Thursday, February 22, 2007

Treatment of Blood Cancers

The mainstay of treating patients with leukemia, lymphoma, and myeloma is chemotherapy, usually using 2 or more anti-cancer drugs. There are approximately 50 drugs now in use for treating these cancers. Some patients with ALL, Hodgkin lymphoma, and some non-Hodgkin lymphomas can be treated with radiation therapy in addition to chemotherapy.

First introduced approximately 35 years ago, blood and bone marrowstem cell transplantation is now standard treatment for select patients with leukemia, lymphoma, and myeloma. These stem cells may come from an identical twin ("syngeneic") or a donor with the same tissue type ("allogeneic"), such as a sibling. The National Marrow Donor Program keeps a registry of potential unrelated donors.

Other sources of stem cells include those harvested from the patient themselves while the patient is in remission. The harvested cells are treated with chemotherapy and can be frozen to be later infused back into the patient. Stem cells can also be harvested from blood, umbilical cord blood, and placental blood.

The basic concept is that the donor stem cells take hold, attack, and suppress the cancerous cells. The donor cells then take over and produce healthy, non-cancerous blood cells. In order to do this, the patient's bone marrow and immune system has to be wiped out by chemotherapy drugs, a difficult and often toxic process known as "ablative". Now, "non-ablative" techniques use lower doses of immunosuppressive drugs, preserving some of the patient's blood cell and immune system, and making the process much less toxic and more tolerable.

Tuesday, February 13, 2007

A three hour tour, a three hour tour

Saturday was tri friend R's 3hour spin class. It's not as bad as it sounds.
The first time I went, we had a 30 minute continual climb, increasing the tension every 30 seconds- unless someone told a joke. That day we all learned why the Easter bunny hides eggs, what a Marine calls a helicopter (told by a Marine), and what a pirate's favorite color is.

Sometimes these classes have themes like colors: We all live in a yellow submarine, yellow submarine, yellow submarine ...
This week's theme in homage to one of the spinners was the 5 W's and How: Baby, baby, where did our love goooooooo ...
Unfortunately, I missed the week they played "Screw your buddy".

Making things interesting, this week we all had pink, yellow, and purple post-it notes which we could use to make the class sprint, climb, or just work it like the rent is due. You were supposed to throw them down once you were done, but not everyone did that (P- I'm looking at you) which meant things stayed interesting until the bitter end.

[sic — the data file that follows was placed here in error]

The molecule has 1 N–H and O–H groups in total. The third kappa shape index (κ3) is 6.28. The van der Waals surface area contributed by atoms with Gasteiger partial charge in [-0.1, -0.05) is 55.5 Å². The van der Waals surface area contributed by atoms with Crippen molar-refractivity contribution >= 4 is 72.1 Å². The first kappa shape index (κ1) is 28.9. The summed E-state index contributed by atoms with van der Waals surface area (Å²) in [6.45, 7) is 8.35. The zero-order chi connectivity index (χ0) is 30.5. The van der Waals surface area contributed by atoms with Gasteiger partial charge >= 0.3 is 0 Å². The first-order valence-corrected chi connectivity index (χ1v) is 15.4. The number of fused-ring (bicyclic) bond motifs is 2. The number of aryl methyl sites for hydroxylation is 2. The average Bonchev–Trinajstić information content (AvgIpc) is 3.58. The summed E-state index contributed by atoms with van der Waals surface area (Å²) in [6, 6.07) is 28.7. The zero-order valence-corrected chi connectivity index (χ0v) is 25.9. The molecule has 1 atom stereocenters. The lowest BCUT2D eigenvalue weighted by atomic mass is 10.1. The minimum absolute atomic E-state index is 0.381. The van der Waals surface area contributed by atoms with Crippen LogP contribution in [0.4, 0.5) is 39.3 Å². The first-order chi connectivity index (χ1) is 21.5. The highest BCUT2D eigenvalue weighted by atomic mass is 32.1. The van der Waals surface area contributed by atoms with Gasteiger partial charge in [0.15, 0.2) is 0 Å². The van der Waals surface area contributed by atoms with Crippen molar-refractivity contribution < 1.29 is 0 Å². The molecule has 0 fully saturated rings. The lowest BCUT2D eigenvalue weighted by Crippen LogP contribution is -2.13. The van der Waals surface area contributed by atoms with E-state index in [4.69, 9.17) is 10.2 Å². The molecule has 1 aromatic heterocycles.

And what better way to top off a three hour spin class, no not a salty oat cookie from Teaism, a run! Although fair warning: your tongue in cheek "I train to meet boys" t-shirt which was humorous in your gay spin instructor's class, will get you some odd looks in the rest of the gym.

Wednesday, February 7, 2007

Who gets Lymphoma and Myeloma?

Who gets Lymphoma?
Approximately 64,000 Americans will be diagnosed with lymphoma in 2005, the vast majority (about 90%) will have non-Hodgkin lymphoma. Of the cases of non-Hodgkin lymphoma, only 2% will be diagnosed in children. The incidence of non-Hodgkin lymphoma increases with age. Of cases of Hodgkin lymphoma, only 12 % will be diagnosed in children, and most of these are adolescents. In general, lymphomas are more common in males than in females and more common in Caucasians than African-Americans. Lymphomas are the third most common form of cancer in children (the most common is leukemia, followed by tumors of the central nervous system).

Who gets Myeloma?
Approximately 16,000 new cases of myeloma were diagnosed in the US in 2005. The median age at diagnosis is 70 yrs of age; cases are rare in adults less than age 45. The highest rates are found in African-American men over the age of 80 yrs. As with the other forms of blood cancers, myeloma is more common in men than women.

Sunday, February 4, 2007

Looking for a few good men!

and women for a charity bachelor/ bachelorette auction!
When: 10-ish, February 10th
Where: RnR (Formerly Coyote Ugly)
Why: A good time, and fundraising for the Leukemia and Lymphoma Society
Who: You babes and babe magnets!
Let me know if you would like to help out by being auctioned, or if you are going to come check out the action!